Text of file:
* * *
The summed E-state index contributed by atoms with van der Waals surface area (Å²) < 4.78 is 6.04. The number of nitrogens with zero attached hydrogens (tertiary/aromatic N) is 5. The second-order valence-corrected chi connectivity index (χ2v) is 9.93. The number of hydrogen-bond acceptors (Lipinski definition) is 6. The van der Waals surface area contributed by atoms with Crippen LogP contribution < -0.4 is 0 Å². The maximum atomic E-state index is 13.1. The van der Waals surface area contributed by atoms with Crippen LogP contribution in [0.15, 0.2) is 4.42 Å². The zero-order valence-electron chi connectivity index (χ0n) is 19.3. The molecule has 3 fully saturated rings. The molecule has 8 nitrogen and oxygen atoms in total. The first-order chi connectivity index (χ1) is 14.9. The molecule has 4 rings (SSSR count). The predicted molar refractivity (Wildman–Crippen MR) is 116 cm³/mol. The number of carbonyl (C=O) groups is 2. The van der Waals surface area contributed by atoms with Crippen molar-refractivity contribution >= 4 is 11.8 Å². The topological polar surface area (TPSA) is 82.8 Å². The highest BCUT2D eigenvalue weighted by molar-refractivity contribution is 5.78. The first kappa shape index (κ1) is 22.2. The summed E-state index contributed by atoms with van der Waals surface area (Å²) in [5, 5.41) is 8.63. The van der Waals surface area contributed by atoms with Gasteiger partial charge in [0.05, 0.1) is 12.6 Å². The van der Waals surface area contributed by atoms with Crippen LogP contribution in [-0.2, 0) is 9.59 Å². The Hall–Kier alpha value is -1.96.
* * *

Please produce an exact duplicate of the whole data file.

The summed E-state index contributed by atoms with van der Waals surface area (Å²) < 4.78 is 6.04. The number of nitrogens with zero attached hydrogens (tertiary/aromatic N) is 5. The second-order valence-corrected chi connectivity index (χ2v) is 9.93. The number of hydrogen-bond acceptors (Lipinski definition) is 6. The van der Waals surface area contributed by atoms with Crippen LogP contribution < -0.4 is 0 Å². The maximum atomic E-state index is 13.1. The van der Waals surface area contributed by atoms with Crippen LogP contribution in [0.15, 0.2) is 4.42 Å². The zero-order valence-electron chi connectivity index (χ0n) is 19.3. The molecule has 3 fully saturated rings. The molecule has 8 nitrogen and oxygen atoms in total. The first-order chi connectivity index (χ1) is 14.9. The molecule has 4 rings (SSSR count). The predicted molar refractivity (Wildman–Crippen MR) is 116 cm³/mol. The number of carbonyl (C=O) groups is 2. The van der Waals surface area contributed by atoms with Crippen molar-refractivity contribution >= 4 is 11.8 Å². The topological polar surface area (TPSA) is 82.8 Å². The highest BCUT2D eigenvalue weighted by molar-refractivity contribution is 5.78. The first kappa shape index (κ1) is 22.2. The summed E-state index contributed by atoms with van der Waals surface area (Å²) in [5, 5.41) is 8.63. The van der Waals surface area contributed by atoms with Gasteiger partial charge in [0.05, 0.1) is 12.6 Å². The van der Waals surface area contributed by atoms with Crippen LogP contribution in [-0.2, 0) is 9.59 Å². The Hall–Kier alpha value is -1.96.